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IVF for men

Infertile Ground

IVF for men – beating the infertility stigma

Fatherhood

Praful Nargund, co-founder of 'abc ivf' and an IVF campaigner, writes about the stigma of infertility around men and how they can be supported through treatments.

Infertility is a tragic reality for too many; and despite rising awareness of its causes, it is all too often perceived as a female issue. The truth is that male infertility is the main factor in 50% of cases – but no matter which half of the couple it affects, it is a journey that must be made together; the highs and the lows endured as partners.

Although the choice to have a child is never a rash decision, many couples who are dealing with infertility may not be fully prepared for the emotional and financial pressures that IVF, and other fertility treatments, can put on their relationship. In my experience, these difficulties can be confronted early, by ensuring that couples are fully prepared for the journey ahead and are well equipped with the necessary information to support their other halves through treatment. As the saying goes: knowledge is power.

The emotional element

IVF treatment can be incredibly physically and mentally strenuous, and it is important that you are prepared to support your partner throughout this time – either helping prepare the right meals, or by being a smiling, reassuring face, for instance.

For men in heterosexual relationships, it is worth keeping in mind that your partner will have to undergo the bulk of the treatment, even where low sperm counts may be the cause. For homosexual men, it is also important to consider the well-being of your surrogate, and the pressures that fertility treatment may have on them. Be there for them.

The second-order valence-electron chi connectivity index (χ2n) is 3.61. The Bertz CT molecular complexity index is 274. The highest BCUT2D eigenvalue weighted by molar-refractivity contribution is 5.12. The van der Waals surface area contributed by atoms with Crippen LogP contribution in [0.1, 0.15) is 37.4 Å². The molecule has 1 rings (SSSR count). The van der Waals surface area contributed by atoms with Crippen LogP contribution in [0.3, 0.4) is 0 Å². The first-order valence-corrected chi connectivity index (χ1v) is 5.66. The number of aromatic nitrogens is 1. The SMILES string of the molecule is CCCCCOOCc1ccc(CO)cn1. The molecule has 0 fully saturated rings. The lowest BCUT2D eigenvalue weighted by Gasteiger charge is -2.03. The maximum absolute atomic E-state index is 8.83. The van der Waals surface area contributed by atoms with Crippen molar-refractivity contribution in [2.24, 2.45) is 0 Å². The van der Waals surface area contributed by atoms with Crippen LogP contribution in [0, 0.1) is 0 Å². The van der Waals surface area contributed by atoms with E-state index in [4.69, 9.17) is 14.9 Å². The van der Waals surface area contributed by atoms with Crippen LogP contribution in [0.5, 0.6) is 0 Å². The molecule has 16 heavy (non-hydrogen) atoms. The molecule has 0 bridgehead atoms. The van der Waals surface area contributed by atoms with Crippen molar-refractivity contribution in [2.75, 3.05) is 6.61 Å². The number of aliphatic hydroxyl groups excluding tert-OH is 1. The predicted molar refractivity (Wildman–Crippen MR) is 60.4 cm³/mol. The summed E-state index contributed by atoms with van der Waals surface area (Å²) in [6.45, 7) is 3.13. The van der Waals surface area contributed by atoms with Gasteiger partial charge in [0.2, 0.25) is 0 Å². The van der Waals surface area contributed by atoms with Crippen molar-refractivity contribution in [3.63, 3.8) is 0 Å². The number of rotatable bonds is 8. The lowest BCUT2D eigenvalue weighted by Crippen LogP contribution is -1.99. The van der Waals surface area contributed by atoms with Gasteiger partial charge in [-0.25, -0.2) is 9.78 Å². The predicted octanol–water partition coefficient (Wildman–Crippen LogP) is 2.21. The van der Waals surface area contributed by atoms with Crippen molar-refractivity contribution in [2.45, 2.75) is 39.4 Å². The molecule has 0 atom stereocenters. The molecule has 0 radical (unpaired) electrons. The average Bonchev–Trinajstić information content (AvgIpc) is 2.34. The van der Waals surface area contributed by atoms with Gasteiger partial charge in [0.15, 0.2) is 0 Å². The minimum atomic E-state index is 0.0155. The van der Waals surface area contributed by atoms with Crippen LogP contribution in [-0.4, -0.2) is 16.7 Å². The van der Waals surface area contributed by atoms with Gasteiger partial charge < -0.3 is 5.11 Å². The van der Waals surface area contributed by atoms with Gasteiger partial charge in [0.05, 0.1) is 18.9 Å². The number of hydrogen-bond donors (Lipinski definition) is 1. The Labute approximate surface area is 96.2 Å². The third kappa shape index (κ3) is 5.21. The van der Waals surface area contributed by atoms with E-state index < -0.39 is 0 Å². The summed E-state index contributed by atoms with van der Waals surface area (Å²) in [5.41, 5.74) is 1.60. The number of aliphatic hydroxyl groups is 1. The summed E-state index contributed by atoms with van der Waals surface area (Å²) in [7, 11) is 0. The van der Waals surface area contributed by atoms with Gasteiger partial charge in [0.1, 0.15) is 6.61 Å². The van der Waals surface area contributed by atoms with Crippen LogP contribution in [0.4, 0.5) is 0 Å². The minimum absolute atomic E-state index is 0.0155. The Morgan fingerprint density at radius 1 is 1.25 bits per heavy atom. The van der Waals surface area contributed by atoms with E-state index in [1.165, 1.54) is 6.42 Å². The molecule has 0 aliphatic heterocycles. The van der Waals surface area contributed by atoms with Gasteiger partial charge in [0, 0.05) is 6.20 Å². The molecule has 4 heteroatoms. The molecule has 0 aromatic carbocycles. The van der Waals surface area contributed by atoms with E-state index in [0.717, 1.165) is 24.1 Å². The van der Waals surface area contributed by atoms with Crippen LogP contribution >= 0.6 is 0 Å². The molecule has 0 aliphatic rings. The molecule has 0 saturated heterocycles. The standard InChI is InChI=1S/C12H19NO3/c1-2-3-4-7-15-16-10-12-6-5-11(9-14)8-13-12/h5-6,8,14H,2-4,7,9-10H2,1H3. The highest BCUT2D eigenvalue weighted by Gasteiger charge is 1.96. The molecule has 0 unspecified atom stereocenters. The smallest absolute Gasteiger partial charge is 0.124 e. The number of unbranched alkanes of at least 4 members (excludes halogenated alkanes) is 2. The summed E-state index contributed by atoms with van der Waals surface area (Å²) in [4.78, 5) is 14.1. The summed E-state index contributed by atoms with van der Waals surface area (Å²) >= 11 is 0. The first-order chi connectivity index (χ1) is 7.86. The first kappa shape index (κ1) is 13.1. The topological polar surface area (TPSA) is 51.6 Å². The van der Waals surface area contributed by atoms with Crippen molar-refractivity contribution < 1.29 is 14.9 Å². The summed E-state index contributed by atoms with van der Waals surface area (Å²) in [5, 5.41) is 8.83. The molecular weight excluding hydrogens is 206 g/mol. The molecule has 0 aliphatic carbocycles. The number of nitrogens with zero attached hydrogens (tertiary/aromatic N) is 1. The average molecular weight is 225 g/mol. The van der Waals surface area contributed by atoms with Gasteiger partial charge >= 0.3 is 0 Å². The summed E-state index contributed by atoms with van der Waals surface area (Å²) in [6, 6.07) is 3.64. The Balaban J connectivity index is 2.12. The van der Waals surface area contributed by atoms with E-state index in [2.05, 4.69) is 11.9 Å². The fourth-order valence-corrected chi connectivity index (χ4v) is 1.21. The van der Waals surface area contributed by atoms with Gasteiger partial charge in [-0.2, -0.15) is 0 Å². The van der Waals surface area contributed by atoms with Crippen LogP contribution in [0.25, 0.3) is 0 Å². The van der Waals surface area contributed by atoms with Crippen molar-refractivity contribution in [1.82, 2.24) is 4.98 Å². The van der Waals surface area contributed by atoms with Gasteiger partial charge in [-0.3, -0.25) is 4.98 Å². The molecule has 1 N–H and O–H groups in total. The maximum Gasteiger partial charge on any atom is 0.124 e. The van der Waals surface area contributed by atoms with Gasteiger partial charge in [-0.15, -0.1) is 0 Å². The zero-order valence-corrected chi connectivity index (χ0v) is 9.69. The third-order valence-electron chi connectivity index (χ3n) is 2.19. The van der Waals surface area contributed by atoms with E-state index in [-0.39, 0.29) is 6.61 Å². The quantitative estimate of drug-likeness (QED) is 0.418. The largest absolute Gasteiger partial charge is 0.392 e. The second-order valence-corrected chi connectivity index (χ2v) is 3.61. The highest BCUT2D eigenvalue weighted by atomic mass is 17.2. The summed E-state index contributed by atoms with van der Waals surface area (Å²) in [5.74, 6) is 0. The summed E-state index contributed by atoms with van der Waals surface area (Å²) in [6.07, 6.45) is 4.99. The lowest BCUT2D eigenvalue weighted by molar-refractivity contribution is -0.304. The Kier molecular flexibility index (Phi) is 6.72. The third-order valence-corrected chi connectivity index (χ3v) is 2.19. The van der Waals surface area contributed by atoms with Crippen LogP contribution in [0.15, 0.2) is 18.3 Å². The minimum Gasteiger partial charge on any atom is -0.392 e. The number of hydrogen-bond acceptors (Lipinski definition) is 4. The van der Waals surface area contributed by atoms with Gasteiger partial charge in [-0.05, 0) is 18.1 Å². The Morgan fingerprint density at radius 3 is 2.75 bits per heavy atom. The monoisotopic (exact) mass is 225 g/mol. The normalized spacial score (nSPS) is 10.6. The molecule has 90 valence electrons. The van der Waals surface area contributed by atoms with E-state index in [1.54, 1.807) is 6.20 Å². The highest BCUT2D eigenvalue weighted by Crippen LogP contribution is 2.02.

And this starts with emotional preparation: IVF does not work all of the time, and you and your partner may have to go through a number of cycles. Many couples also need to be aware that IVF might not work for them. Emotionally preparing yourself, by coming to terms with these facts, will help you to face the underlying emotional element of IVF: you and your partner will have to be prepared to experience hope, followed by disappointment or, hopefully, unrivalled joy.

Sadly, infertility is still a problem that society prefers to blame on women, and for many, male fertility is perceived as synonymous with masculinity. We need to reject the toxic notion that someone is ‘to blame’ for infertility, and understand that this is something that two people have to deal with together. By acknowledging that both you and your partner will be going through this process, you can start to emotionally prepare for the treatment as a couple.

It is important to talk to your support network, including your family and friends, but keep in mind that through this highly emotional time, they will be under stress, too. Talking to independent, specialised counsellors can help you come to terms with the fact that you are going through IVF and can help you support your partner through this journey. Most clinics offer professional counselling services that you can make use of, so be sure to ask about this offering at your first consultations.